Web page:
Historical Aspects of Race and Medicine: The Case of J. Marion Sims

Posted
September 26, 2018
J Marion Sims

In April 2018, after years of controversy, New York City removed a statue of Dr J. Marion Sims from Central Park across from the New York Academy of Medicine. For decades, Sims had been a polarizing figure. He was praised as a “father of modern gynecology” for his pathbreaking surgical treatment of vesico-vaginal fistula, but vilified because he developed the technique by experimenting on enslaved women in Alabama in the 1840s.

The Sims debate echoed other national controversies about monuments celebrating Confederate-era individuals; specifically, whether such statues celebrated true heroes or abhorrent values, and whether removing them disrespected the past or honored the present. The Sims controversy also cast a harsh light on medicine and its notable figures and provided an opportunity to consider how medicine deals with questions of race, disease, and difference.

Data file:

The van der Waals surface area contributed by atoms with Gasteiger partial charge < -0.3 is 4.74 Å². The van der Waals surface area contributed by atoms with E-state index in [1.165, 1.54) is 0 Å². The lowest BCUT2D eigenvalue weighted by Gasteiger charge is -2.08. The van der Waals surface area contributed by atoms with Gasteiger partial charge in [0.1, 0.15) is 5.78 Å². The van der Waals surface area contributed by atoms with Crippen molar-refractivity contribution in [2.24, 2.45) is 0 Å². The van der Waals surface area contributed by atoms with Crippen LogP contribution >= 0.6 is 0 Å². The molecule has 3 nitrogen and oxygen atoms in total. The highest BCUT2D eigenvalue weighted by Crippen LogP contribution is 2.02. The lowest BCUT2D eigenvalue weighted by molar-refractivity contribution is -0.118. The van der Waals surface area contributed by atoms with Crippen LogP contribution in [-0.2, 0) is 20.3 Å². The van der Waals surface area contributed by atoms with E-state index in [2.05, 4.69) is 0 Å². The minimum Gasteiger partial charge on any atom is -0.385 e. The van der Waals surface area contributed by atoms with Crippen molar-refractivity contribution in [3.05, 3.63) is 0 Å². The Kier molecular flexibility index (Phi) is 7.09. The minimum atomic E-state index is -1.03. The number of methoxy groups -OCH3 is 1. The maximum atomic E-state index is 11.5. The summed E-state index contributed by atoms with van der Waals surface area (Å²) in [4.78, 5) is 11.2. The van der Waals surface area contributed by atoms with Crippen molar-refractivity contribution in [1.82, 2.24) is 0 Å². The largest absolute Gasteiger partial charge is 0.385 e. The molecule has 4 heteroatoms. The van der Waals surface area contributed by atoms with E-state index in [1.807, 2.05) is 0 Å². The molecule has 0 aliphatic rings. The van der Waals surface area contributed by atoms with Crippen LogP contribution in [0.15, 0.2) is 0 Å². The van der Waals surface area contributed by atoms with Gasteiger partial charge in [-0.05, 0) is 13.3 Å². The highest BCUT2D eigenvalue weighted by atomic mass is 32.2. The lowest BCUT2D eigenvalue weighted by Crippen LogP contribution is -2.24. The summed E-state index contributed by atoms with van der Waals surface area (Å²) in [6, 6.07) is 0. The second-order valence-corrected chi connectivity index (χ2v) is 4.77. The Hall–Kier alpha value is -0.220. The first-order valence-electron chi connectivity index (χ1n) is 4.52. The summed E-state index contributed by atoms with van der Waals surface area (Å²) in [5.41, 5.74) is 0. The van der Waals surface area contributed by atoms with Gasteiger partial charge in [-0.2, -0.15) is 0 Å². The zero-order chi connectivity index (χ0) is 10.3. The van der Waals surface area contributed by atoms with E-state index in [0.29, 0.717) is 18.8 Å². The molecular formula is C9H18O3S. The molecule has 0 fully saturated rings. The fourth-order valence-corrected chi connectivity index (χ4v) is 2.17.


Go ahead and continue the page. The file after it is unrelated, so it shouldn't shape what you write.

Often framed as a stark choice between medical pioneer and notorious villain, Sims’ story is more complex. At its heart sits a tension: which reality should be valued? Should the focus be on the innovative medical discovery, the experiences of research subjects and patients, or the awful circumstances that led to Sims’ innovation?

Read more at the Journal of the American Medicine Association (JAMA).


Photo credit: 208.365 by romana klee. CC BY-SA 2.0.

Area of Interest: 
African American
Medicine & Health
Slavery